• Groups perform for large-scale Winter and Spring Concerts and at all-School events such as the Martin Luther King, Jr Walk, Senior Showcase Concert, and various assemblies throughout the year.


The heart of the Roeper dance program is that students develop their own choreography, by learning exercises, techniques and concepts and emphasizing improvisation and emotional expressiveness.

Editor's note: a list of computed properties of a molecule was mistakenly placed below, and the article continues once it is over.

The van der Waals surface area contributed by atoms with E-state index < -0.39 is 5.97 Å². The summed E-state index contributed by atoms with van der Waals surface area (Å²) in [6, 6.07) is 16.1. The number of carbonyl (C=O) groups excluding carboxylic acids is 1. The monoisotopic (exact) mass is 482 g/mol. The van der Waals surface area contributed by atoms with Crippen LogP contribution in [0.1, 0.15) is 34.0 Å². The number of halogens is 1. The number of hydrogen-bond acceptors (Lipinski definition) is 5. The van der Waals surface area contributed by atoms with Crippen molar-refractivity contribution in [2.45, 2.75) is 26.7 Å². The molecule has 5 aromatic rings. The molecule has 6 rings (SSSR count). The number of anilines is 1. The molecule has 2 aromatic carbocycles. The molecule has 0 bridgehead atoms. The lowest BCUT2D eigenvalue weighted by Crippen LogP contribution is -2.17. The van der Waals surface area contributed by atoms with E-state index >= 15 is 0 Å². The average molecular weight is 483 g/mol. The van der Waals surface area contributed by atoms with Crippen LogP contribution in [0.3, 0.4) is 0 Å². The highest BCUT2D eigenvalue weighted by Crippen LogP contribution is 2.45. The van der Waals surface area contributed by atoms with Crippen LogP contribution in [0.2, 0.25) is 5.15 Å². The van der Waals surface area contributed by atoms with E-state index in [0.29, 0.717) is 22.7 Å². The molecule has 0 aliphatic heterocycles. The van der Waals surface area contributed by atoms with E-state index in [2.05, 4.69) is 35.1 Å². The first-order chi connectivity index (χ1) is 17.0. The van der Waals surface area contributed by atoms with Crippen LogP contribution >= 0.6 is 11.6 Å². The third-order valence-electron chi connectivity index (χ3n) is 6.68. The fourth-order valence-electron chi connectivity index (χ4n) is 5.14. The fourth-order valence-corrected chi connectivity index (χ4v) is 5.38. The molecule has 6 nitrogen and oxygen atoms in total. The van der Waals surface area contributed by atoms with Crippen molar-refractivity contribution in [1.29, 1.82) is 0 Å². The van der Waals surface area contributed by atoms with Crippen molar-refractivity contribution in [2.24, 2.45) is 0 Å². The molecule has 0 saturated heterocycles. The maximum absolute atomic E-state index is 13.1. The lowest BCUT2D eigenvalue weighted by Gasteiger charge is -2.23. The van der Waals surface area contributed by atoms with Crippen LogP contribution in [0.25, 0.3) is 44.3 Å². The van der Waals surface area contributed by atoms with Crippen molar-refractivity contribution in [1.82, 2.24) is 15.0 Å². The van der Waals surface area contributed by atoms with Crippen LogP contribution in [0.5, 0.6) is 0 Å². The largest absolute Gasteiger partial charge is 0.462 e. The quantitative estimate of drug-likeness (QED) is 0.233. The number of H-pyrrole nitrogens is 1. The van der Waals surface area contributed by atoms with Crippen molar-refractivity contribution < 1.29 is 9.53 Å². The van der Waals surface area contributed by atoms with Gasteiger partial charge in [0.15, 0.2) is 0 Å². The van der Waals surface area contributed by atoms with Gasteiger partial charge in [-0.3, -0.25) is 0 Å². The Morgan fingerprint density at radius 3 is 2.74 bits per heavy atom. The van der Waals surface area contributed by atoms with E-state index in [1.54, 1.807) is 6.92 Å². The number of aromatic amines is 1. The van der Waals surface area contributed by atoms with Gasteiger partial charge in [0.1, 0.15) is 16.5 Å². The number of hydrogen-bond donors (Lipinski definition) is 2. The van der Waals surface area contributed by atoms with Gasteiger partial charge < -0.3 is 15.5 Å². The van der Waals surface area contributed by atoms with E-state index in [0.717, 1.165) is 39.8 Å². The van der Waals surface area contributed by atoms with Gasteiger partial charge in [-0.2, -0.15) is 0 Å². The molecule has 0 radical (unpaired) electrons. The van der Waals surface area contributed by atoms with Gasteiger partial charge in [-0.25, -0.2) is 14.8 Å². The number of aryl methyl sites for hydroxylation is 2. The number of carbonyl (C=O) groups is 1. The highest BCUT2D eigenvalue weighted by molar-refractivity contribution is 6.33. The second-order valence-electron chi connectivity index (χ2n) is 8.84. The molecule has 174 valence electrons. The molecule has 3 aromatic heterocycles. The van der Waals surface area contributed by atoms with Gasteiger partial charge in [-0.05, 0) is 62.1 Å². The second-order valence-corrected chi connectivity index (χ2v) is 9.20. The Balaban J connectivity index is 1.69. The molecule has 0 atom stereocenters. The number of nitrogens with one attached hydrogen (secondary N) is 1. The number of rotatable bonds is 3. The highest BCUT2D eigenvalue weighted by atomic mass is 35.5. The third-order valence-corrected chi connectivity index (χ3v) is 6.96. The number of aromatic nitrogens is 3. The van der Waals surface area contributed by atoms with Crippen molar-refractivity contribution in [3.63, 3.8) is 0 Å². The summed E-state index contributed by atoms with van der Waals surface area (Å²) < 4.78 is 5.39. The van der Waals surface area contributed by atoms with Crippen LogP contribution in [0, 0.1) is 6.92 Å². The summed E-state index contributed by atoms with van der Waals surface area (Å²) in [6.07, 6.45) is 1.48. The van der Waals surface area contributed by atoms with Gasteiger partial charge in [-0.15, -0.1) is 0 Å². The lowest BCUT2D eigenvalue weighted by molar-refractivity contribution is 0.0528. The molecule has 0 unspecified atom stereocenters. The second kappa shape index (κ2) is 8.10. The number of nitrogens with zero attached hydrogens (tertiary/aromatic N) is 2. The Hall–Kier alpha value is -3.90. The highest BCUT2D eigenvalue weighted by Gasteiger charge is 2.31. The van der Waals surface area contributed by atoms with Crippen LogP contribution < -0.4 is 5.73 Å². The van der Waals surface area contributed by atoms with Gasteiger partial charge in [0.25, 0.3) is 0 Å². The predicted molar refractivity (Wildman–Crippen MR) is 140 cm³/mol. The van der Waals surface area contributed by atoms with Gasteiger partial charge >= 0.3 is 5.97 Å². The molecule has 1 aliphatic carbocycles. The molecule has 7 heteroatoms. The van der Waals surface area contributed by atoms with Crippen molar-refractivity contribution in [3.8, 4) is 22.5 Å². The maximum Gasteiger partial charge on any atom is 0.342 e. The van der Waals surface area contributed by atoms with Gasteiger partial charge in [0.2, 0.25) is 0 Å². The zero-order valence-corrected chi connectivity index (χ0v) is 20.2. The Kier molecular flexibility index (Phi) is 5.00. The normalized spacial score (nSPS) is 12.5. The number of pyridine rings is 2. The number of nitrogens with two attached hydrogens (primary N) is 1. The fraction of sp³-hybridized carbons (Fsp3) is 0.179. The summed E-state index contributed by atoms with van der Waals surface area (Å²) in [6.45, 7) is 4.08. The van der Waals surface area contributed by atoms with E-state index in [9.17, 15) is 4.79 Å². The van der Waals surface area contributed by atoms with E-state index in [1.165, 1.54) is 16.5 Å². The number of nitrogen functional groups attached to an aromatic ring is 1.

The kind of experience fostered by Roeper’s long-standing dance program is one that is especially attuned to the needs of the individual, and to the school's philosophy. In the words of Karen Roeper, daughter of George and Annemarie, “When we see ourselves more kindly and clearly, we can move more powerfully in the world.”

Middle and Upper School Dance courses include:
  • Dance Fusion
  • Jazz Hip Hop
  • Modern Dance